(iii) It has 15000 flowering plants. (iv) It is home of 89000 species of animals, (any three) 14. What is a mangrove forest? How does the decrease in temperature with increasing altitude lead to the corresponding change in natural vegetation, in mountainous areas? Mangrove forest: The forest found in the coast influenced by the tides. (i) Succession of forest in the same order as we see form tropical to tundra region. (ii) Wet temperate forests from 1000 to 2000 meters. (iii) Temperate forests containing trees like Pine Deodar at 1500 to 3000 meters (iv)Temperate grasslands in between 3000 to 3600 meters (v) Alpine Vegetation above 3600 meters. 16. How does climate affect the flora and fauna in a country? Explain.
Climate has three aspects that have a bearing on flora and fauna – temperature, photoperiod and precipitation. (i) Temperature – along with humidity in the air, precipitation and soil determines the character and the extent of vegetation is different in low temperature regions than in high temperature regions. (ii) Photoperiod – refers to duration of sunlight experience in a region. This variation is due to a number of factors like altitude, latitude, season and duration of the day.
(iii) Precipitation – the major source of precipitation in India is rainfall. Areas of heavy rainfall have more dense vegetation as compared to areas of less rainfall. 17. What type of climatic conditions support the growth of Tropical Evergreen Forests? Where in India will you find this forest type? Write with examples. Climatic conditions are: (i) Rainfall over 200 cm with short dry season. (ii) High temperature.
Area of occurrence in India: Western Ghats, upper parts of Assam and Tamil Nadu coast and island groups of Andaman and Nicobar and Lakshadweep. Examples: Ebony, Mahogany, Rosewood, Rubber, Cinchona (any two) 18. Describe any three features of thorn forests. (i) Areas with an annual rainfall of less than 70 cm have thorny bushes. (ii) Babul, Khair, Plums, Cactus and Dates are important species of trees. (iii) These forests have long roots and sharp thorns. 19.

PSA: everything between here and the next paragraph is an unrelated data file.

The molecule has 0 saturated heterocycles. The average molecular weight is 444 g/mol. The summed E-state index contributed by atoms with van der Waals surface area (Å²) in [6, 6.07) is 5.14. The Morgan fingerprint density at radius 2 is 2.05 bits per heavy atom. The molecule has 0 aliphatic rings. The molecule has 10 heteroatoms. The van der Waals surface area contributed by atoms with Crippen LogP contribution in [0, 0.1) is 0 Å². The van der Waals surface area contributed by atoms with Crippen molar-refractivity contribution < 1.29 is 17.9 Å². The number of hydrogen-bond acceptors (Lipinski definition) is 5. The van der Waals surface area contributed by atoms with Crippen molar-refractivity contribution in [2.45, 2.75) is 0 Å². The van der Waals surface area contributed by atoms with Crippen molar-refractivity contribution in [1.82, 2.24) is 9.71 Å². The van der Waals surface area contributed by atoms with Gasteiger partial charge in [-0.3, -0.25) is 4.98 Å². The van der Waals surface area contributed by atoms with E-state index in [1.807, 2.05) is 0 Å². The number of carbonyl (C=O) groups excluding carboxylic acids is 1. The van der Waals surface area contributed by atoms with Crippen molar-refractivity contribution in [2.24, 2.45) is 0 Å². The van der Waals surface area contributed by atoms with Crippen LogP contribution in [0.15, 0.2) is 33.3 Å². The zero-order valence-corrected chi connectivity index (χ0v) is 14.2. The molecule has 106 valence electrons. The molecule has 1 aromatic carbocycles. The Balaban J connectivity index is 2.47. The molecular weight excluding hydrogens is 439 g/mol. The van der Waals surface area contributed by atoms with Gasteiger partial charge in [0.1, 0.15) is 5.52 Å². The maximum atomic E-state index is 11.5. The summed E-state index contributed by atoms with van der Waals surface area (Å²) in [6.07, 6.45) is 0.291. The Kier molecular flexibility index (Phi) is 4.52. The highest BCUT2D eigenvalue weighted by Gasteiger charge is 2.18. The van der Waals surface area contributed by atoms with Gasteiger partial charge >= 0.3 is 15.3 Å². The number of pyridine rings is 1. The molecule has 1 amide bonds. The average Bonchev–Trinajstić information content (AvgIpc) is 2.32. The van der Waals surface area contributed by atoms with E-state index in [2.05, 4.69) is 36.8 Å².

Write three main characteristics of tropical deciduous forest. Features of Tropical Deciduous forest. (i) Most wide spread in India (ii) Monsoon forest (iii) Region receiving rainfall between 200 cm and 70 cm. (iv) Divided into moist and dry deciduous (v) Teak, Bamboos, Sal, Shisham etc. are import species, (any three) 20.
Write three measures to conserve eco-system. (i) Deforestation should be stopped. (ii) Killing of animals should be stopped. (iii) By developing more sanctuaries, national parks and biosphere reserves etc. 21. Give two main differences between Tropical evergreen and Tropical deciduous forests? Name one tree that grows in each of these forests. Tropical Evergreen forests: (i) Tropical evergreen forests receive more than 200 cm of rain.
(ii) They have a multi-layered structure – a luxuriant vegetation-trees, shrubs and creepers. (iii) It has no definite time to shed leaves so the forests appear green throughout the year. Tropical Deciduous Forests: (i) Tropical deciduous forests receive between 70 and 200 cm of rain – are called monsoon forests. (ii) The trees shed their leaves for six to eight weeks in summer.
Evergreen forests: Ebony, mahogany and other relevant tree Deciduous forests: Teak, shisham, sandalwood, any other relevant tree